….In the century that followed the desturction of the Buhen fort there is no evidence of Horses. The violent disordes of that period may have prevented the development of a local cavalry, an expensive undertaking that only a strong political power could achieve. The Hyksos, as told, left no documents on the horse but an Egyptian text from about 1550 BC tells taht the Hyksos and the kings of the now emerging 18th dynasty alike had come into possession of a chariotry. An inscripion on a clay tablet relates that Aahmes, commander of the Pharaoh Amosis I (1570-1545 BC) besieged the invaders in their stronghold at Avaris in the Nile delta with his chariotry and drove them out; the latter in turn escaped on their own chariots. It seems thus that Hyksos and Egyptians had developed their cavalries independently from one another, and that Barbarians were only able to use it in their flight.

Egyptians did not usually practice the entombement of horses and horse burials are exceptional. A horse skeleton was found in a cemetery of the 18th dynasty at Soleb (1580-1530) ; it belongs to an animal of comparatively small size, 13,2 hands, and somewhat stocky in build.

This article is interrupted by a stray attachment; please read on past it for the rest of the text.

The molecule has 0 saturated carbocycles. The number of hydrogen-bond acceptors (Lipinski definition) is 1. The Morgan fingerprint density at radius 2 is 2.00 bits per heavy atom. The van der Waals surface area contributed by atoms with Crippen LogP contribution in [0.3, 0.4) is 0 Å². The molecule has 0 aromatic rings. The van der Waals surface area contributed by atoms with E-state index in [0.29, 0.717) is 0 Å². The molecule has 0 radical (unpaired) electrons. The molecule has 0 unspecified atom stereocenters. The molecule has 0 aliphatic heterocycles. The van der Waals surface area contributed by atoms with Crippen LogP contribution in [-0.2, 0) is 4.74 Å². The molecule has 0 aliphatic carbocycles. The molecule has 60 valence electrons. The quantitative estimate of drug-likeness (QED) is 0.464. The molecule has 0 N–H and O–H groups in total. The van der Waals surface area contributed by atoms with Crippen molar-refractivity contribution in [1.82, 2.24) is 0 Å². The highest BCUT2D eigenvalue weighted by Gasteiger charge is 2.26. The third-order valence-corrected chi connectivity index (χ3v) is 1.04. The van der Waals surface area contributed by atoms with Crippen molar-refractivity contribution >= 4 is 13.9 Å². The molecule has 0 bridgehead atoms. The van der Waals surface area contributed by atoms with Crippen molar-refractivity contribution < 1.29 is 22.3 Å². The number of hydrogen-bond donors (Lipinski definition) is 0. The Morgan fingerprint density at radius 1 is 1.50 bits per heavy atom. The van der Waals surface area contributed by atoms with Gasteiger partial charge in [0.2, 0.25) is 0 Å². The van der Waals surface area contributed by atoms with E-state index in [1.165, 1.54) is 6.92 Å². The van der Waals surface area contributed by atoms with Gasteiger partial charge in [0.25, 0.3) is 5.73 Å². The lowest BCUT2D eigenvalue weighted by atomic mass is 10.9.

Another horse skeleton was recovered from Thebes; it was buried near the tomb of Sen Mut, the favourite of Queen Hatshepsut (1430-1400) and wore a saddle cloth, which implies that it was used for riding….

The Horse reached the Eastern Mediterranean both through eastern Europe and through South-western Asia. Rounded cheekpieces of bone, provided with spikes at their iner sides, are known from Mycene since the early Helladic period (200 BC). They are reminiscent of types found in southern Russia and Rumania and Kuzmina sees in them the influence of the horse civilization that had developed in the grassland belt since the Copper Age.

These bits ae of the pattern used for draught horses, but rough clay figurines from Mycene, Cyprus and Crete also represent riders on horseback. The arrival of horse and chariots is also attested by figures on grave slabs, on terracottas and on coins; even figures of horses carried by sea on small rowing boats are known….